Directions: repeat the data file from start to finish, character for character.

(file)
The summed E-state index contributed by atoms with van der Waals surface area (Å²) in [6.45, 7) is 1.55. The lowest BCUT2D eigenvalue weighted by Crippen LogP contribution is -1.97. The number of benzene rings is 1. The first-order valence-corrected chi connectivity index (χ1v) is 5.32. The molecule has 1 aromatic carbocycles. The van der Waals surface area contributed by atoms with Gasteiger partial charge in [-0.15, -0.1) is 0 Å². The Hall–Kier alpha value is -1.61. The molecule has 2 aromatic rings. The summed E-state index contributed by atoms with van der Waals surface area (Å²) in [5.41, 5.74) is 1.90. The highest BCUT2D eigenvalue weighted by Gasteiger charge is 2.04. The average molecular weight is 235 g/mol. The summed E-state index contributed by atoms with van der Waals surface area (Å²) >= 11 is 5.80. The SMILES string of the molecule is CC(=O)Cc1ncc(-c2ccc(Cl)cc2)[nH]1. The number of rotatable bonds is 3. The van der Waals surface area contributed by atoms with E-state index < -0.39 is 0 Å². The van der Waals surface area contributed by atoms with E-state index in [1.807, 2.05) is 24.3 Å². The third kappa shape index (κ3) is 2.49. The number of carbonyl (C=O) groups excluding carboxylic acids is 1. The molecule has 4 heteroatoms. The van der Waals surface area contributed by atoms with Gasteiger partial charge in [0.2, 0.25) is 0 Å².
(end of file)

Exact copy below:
The summed E-state index contributed by atoms with van der Waals surface area (Å²) in [6.45, 7) is 1.55. The lowest BCUT2D eigenvalue weighted by Crippen LogP contribution is -1.97. The number of benzene rings is 1. The first-order valence-corrected chi connectivity index (χ1v) is 5.32. The molecule has 1 aromatic carbocycles. The van der Waals surface area contributed by atoms with Gasteiger partial charge in [-0.15, -0.1) is 0 Å². The Hall–Kier alpha value is -1.61. The molecule has 2 aromatic rings. The summed E-state index contributed by atoms with van der Waals surface area (Å²) in [5.41, 5.74) is 1.90. The highest BCUT2D eigenvalue weighted by Gasteiger charge is 2.04. The average molecular weight is 235 g/mol. The summed E-state index contributed by atoms with van der Waals surface area (Å²) >= 11 is 5.80. The SMILES string of the molecule is CC(=O)Cc1ncc(-c2ccc(Cl)cc2)[nH]1. The number of rotatable bonds is 3. The van der Waals surface area contributed by atoms with E-state index < -0.39 is 0 Å². The van der Waals surface area contributed by atoms with E-state index in [1.807, 2.05) is 24.3 Å². The third kappa shape index (κ3) is 2.49. The number of carbonyl (C=O) groups excluding carboxylic acids is 1. The molecule has 4 heteroatoms. The van der Waals surface area contributed by atoms with Gasteiger partial charge in [0.2, 0.25) is 0 Å².